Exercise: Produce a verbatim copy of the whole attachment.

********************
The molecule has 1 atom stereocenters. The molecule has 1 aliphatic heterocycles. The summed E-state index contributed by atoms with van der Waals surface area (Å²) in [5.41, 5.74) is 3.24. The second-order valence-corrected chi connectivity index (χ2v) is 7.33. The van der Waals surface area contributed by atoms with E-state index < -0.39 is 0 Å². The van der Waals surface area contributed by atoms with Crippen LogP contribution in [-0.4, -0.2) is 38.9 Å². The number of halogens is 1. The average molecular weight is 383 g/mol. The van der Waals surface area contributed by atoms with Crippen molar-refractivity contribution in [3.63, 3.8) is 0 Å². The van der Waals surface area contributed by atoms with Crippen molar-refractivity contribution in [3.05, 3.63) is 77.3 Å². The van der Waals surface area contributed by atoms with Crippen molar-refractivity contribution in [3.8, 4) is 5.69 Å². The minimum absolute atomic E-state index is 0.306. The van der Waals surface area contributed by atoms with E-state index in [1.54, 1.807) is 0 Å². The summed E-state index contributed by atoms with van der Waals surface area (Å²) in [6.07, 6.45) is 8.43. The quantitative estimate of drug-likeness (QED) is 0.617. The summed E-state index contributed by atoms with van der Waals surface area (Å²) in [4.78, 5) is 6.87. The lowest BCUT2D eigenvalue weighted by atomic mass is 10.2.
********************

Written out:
The molecule has 1 atom stereocenters. The molecule has 1 aliphatic heterocycles. The summed E-state index contributed by atoms with van der Waals surface area (Å²) in [5.41, 5.74) is 3.24. The second-order valence-corrected chi connectivity index (χ2v) is 7.33. The van der Waals surface area contributed by atoms with E-state index < -0.39 is 0 Å². The van der Waals surface area contributed by atoms with Crippen LogP contribution in [-0.4, -0.2) is 38.9 Å². The number of halogens is 1. The average molecular weight is 383 g/mol. The van der Waals surface area contributed by atoms with Crippen molar-refractivity contribution in [3.63, 3.8) is 0 Å². The van der Waals surface area contributed by atoms with Crippen molar-refractivity contribution in [3.05, 3.63) is 77.3 Å². The van der Waals surface area contributed by atoms with Crippen molar-refractivity contribution in [3.8, 4) is 5.69 Å². The minimum absolute atomic E-state index is 0.306. The van der Waals surface area contributed by atoms with E-state index in [1.54, 1.807) is 0 Å². The summed E-state index contributed by atoms with van der Waals surface area (Å²) in [6.07, 6.45) is 8.43. The quantitative estimate of drug-likeness (QED) is 0.617. The summed E-state index contributed by atoms with van der Waals surface area (Å²) in [4.78, 5) is 6.87. The lowest BCUT2D eigenvalue weighted by atomic mass is 10.2.